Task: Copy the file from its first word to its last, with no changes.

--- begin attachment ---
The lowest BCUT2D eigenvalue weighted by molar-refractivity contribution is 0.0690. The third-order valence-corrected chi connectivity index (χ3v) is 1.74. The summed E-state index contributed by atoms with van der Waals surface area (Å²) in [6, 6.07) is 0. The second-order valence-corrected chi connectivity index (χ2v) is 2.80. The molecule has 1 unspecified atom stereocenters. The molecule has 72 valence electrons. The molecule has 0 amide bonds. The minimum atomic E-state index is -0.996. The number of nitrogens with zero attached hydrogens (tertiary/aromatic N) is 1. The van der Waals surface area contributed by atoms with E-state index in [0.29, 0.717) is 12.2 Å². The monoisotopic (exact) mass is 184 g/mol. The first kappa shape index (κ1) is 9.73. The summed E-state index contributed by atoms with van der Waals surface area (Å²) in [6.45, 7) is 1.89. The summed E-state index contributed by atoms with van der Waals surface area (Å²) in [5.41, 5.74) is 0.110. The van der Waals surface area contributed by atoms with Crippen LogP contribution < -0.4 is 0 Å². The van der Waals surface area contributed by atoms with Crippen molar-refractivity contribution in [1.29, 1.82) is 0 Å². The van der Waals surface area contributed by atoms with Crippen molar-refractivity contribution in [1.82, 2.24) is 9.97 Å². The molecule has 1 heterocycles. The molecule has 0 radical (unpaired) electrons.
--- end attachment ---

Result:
The lowest BCUT2D eigenvalue weighted by molar-refractivity contribution is 0.0690. The third-order valence-corrected chi connectivity index (χ3v) is 1.74. The summed E-state index contributed by atoms with van der Waals surface area (Å²) in [6, 6.07) is 0. The second-order valence-corrected chi connectivity index (χ2v) is 2.80. The molecule has 1 unspecified atom stereocenters. The molecule has 72 valence electrons. The molecule has 0 amide bonds. The minimum atomic E-state index is -0.996. The number of nitrogens with zero attached hydrogens (tertiary/aromatic N) is 1. The van der Waals surface area contributed by atoms with E-state index in [0.29, 0.717) is 12.2 Å². The monoisotopic (exact) mass is 184 g/mol. The first kappa shape index (κ1) is 9.73. The summed E-state index contributed by atoms with van der Waals surface area (Å²) in [6.45, 7) is 1.89. The summed E-state index contributed by atoms with van der Waals surface area (Å²) in [5.41, 5.74) is 0.110. The van der Waals surface area contributed by atoms with Crippen LogP contribution < -0.4 is 0 Å². The van der Waals surface area contributed by atoms with Crippen molar-refractivity contribution in [1.29, 1.82) is 0 Å². The van der Waals surface area contributed by atoms with Crippen molar-refractivity contribution in [1.82, 2.24) is 9.97 Å². The molecule has 1 heterocycles. The molecule has 0 radical (unpaired) electrons.